Mark, my brother, e-mailed me and says his flight comes in on Saturday at 1 pm.  I’ll be there.

Have to practice my Tai Chi.

Feeling the Burn

Spring                                                        New Bee Hiving Moon

As the day draws to a close, many of the matters seem to have come to some resolution.  My brother will be coming here to live with us for awhile.  We’ll see what he needs when he gets here.

I’ve figured out a way to calm the doggy waters with crating two dogs, letting the others in or out, then crating the others.  Sort of a shell game, but it does the trick and has prevented any more teeth baring episodes.  We’ll see how it works tomorrow.

After the episode where I got bit, my adrenalin was so high I had to sit for a while to calm my body back down.  I haven’t been that far into fight or flight for a long time.

Tai Chi has begun to burn.  My thighs.  The lesson tonight, Guard Left, involves co-ordinating several parts of the body and some of my body parts resisted the lesson.  I’ll get it eventually.  I’ve needed, for some time, a physical discipline, one beyond the resistance and aerobic work I do just to stay healthy.  Tai Chi will teach me, I can see now, better balance, flexibility, body awareness and grace.

The old Burch pharmacy at Hennepin and Franklin in Minneapolis is empty now with Art Smart art work by kids and adults hanging in the windows that used to advertise drugs and cosmetics.  Over the pharmacy is a warren of rooms, offices for the Nancy Hauser Dance Studio, another for another dance company, an odd shaped room with various couches and chairs, some comfy, some designy, a threadbare carpet, windows with no blinds and a small digital sign overlooking Hennepin.

There is a dance floor, made of a composite material screwed to the floor in 4 X 8 panels.  It has a pinkish pastel pearl cast and serves the two dance groups, a Karate club and the The Great River Tai Chi school.  Tonight as we practiced a dance rehearsal was underway across the hall, so music with a big beat kept intervening with my Taoist serenity.

This is the city at its finest.  A decrepit building put to good use, providing creative space and space for strangers to meet and try out new activities.  I’m reading a book about cities now and it wants, so far, to celebrate cities for just this, people jostling up against one another, offering their passions to others, ideas sparking and new institutions being born as old ones die.

When I walked out past the Lowry Hill Liquor store and saw the lights of downtown and felt the Walker just blocks away, I agreed.

Path of Most Resistance

Spring                                         Waning Bloodroot Moon

I have a new round of resistance work underway in addition to the Tai Chi.  This work I got from Brad at the Y.  It involves squatting on a balance board while doing curls, then shoulders followed by a second round, also squatting, focusing on the chest and triceps.  Every other day I do crunches, too.  That plus the aerobics and the Tai Chi, plus the Body Flow I attend with Kate should be quite enough for now.  My goal with the Tai Chi is to learn it well enough to practice it while on the cruise.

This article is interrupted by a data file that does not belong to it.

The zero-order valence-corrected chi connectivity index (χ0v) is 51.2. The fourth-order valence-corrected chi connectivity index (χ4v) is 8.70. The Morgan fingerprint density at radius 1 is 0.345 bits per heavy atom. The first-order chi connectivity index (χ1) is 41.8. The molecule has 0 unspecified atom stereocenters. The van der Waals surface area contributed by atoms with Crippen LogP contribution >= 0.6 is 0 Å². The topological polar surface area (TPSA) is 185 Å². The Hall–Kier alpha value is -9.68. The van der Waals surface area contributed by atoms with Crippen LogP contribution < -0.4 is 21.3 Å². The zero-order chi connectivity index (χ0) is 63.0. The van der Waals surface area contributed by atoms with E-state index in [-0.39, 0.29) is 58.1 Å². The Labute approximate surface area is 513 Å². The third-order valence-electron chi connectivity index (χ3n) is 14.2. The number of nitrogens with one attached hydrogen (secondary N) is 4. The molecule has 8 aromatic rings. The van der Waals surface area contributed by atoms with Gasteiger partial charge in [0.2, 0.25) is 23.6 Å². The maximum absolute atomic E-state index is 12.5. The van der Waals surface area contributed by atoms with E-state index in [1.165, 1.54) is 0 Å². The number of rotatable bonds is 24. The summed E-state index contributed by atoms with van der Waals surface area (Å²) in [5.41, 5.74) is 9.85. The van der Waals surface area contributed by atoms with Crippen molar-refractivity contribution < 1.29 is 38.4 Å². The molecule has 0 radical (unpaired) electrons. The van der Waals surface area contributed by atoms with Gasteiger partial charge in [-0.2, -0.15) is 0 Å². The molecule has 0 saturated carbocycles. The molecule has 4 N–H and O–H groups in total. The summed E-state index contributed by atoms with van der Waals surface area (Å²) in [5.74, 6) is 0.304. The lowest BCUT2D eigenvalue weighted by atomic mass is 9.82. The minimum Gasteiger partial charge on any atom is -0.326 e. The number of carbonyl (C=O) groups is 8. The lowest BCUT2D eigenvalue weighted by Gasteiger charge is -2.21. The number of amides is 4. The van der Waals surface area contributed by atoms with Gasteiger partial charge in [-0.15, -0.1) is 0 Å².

(in case you couldn’t tell, this is not me.)

As to the cruise, I’m buying books, reading, talking to friends who’ve been to various spots, trying to figure out the logistical possibilities for trips other than the usual shore excursions.  At Stefan’s suggestion I’m going to look into a day flight to one of the Galapagos Islands as well as the potential trip to Aerquipa.  Part of travel’s allure for me lies in this preparation, the ingestion of different places, cultures and histories, different natural and environmental histories, different literature and art.

Meanwhile we work at the legislature, the Sierra Club and the committee for which I am responsible, the folks keep coming to the MIA, the Woolly’s meet and talk, the Latin continues to flow and Kate and I learn more and more about retirement.  The novel?  Well…  Not so much right now.  You see, there’s the garden, too, and next will be the bees.


Spring                                                                Waning Bloodroot Moon

The yard!  The yard!  If Tattoo had been here this winter, he’d have gotten pretty excited about this dreary muddy mess now more visible than not.  The mountain of snow over which I could not see as I degaraged my Celica has melted to foothill levels, allowing me sights not seen for two + months.  Yippee.

Business meeting this morning and we acknowledged both the new tax burden and our wisdom in saving adequately to deal with it.  This transition year into the retired life has had surprises, mostly pleasant ones, but this one caught us up short, at least at first.  We have enough money to pay the taxes and still go on with our cruise.  I’m glad because I’ve already got that Panama hat picked out.

I’ve entered a new phase of physical activity, one with not only aerobic and resistance work, but also with body movement exercise like the Tai Chi and the Body Flow class at the Y.  It feels different, maybe better.  The better aspect comes with the more body friendly Tai Chi, yoga and pilates.  Aerobic and resistance are necessary to retain muscle mass and heart/circulatory system health, but the others work the body in a way designed to calm, loosen, stretch.  The Tai Chi, too, has a strong element, as does yoga, of the Eastern mystical.  Yoga as taught here has lost much of that, but the Tai Chi world remains rooted in the ancient Taoist traditions of China.